Harjo called the incident a painful reminder of a pattern that goes back to the founding of the country.''Our names are stolen and then we're renamed in order to control us, frankly,'' she told the Senate Indian Affairs Committee. ''My dad was not an enemy when he helped win World War II.'' Sen. Daniel Akaka, D-Hawaii, chairman of the Indian Affairs panel, said he was dismayed at the use of Geronimo's name in the raid that killed bin Laden. ''This victory has otherwise united our country, and it's unfortunate that this code name was chosen,'' Akaka said.
The committee had scheduled a hearing on racial stereotypes before the raid that killed bin Laden, but Akaka said the controversy over the code name showed the importance of focusing on institutional stereotypes. The use of Geronimo's name has appalled many Native Americans and drawn calls for an apology. The 19th century warrior was known for his ability to walk without leaving footprints, allowing him to evade thousands of Mexican and U.S. soldiers, much like bin Laden evaded capture for the past decade.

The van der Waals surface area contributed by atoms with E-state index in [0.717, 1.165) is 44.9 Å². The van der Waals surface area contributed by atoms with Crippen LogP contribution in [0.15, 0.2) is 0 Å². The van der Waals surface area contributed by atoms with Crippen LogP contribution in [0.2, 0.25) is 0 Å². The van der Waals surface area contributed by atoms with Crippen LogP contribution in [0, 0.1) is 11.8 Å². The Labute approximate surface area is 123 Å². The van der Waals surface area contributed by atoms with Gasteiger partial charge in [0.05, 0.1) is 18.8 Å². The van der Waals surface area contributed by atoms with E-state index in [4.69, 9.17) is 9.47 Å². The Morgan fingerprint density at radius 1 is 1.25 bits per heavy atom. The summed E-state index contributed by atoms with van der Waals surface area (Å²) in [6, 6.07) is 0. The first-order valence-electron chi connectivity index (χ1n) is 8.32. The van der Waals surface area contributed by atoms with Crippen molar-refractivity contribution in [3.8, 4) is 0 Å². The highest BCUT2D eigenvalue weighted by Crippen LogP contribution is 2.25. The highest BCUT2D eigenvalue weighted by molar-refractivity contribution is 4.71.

But for Native Americans, there's an important difference: Geronimo was a hero - not a terrorist. Statements of disapproval from tribal leaders, a call for President Barack Obama to apologize, and scores of angry comments on social network sites have surged since the issue came to light this week. Jeff Houser, chairman of Geronimo's Fort Sill Apache Tribe, noted in a letter to Obama that the decision behind the code name stemmed from an ongoing cultural disconnect, not malice. But the damage is the same.
In image:This 1887 file photo provided by the National Archives shows the famed Indian warrior Geronimo, a Chiricahua Apache, posing with a rifle. The leader of the Fort Sill Apache Tribe is looking for a formal apology from President Barack Obama for the government's use of the code name "Geronimo" for Osama bin Laden.
Text & Images: AP